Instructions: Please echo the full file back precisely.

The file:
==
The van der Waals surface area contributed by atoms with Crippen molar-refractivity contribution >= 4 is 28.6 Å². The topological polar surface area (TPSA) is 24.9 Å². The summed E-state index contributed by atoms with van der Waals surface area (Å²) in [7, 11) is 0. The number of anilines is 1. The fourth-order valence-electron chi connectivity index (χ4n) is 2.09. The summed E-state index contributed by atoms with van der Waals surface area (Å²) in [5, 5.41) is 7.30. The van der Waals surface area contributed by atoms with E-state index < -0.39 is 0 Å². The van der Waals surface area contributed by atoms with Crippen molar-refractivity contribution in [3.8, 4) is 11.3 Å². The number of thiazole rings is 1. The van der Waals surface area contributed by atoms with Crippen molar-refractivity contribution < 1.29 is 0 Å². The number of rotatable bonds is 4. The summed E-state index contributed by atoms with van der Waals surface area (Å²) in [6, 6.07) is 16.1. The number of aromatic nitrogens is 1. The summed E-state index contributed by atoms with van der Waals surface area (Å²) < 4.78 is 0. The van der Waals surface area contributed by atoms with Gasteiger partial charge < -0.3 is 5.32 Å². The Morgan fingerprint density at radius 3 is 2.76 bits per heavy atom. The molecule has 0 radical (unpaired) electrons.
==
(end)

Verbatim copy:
The van der Waals surface area contributed by atoms with Crippen molar-refractivity contribution >= 4 is 28.6 Å². The topological polar surface area (TPSA) is 24.9 Å². The summed E-state index contributed by atoms with van der Waals surface area (Å²) in [7, 11) is 0. The number of anilines is 1. The fourth-order valence-electron chi connectivity index (χ4n) is 2.09. The summed E-state index contributed by atoms with van der Waals surface area (Å²) in [5, 5.41) is 7.30. The van der Waals surface area contributed by atoms with E-state index < -0.39 is 0 Å². The van der Waals surface area contributed by atoms with Crippen molar-refractivity contribution in [3.8, 4) is 11.3 Å². The number of thiazole rings is 1. The van der Waals surface area contributed by atoms with Crippen molar-refractivity contribution < 1.29 is 0 Å². The number of rotatable bonds is 4. The summed E-state index contributed by atoms with van der Waals surface area (Å²) in [6, 6.07) is 16.1. The number of aromatic nitrogens is 1. The summed E-state index contributed by atoms with van der Waals surface area (Å²) < 4.78 is 0. The van der Waals surface area contributed by atoms with Gasteiger partial charge < -0.3 is 5.32 Å². The Morgan fingerprint density at radius 3 is 2.76 bits per heavy atom. The molecule has 0 radical (unpaired) electrons.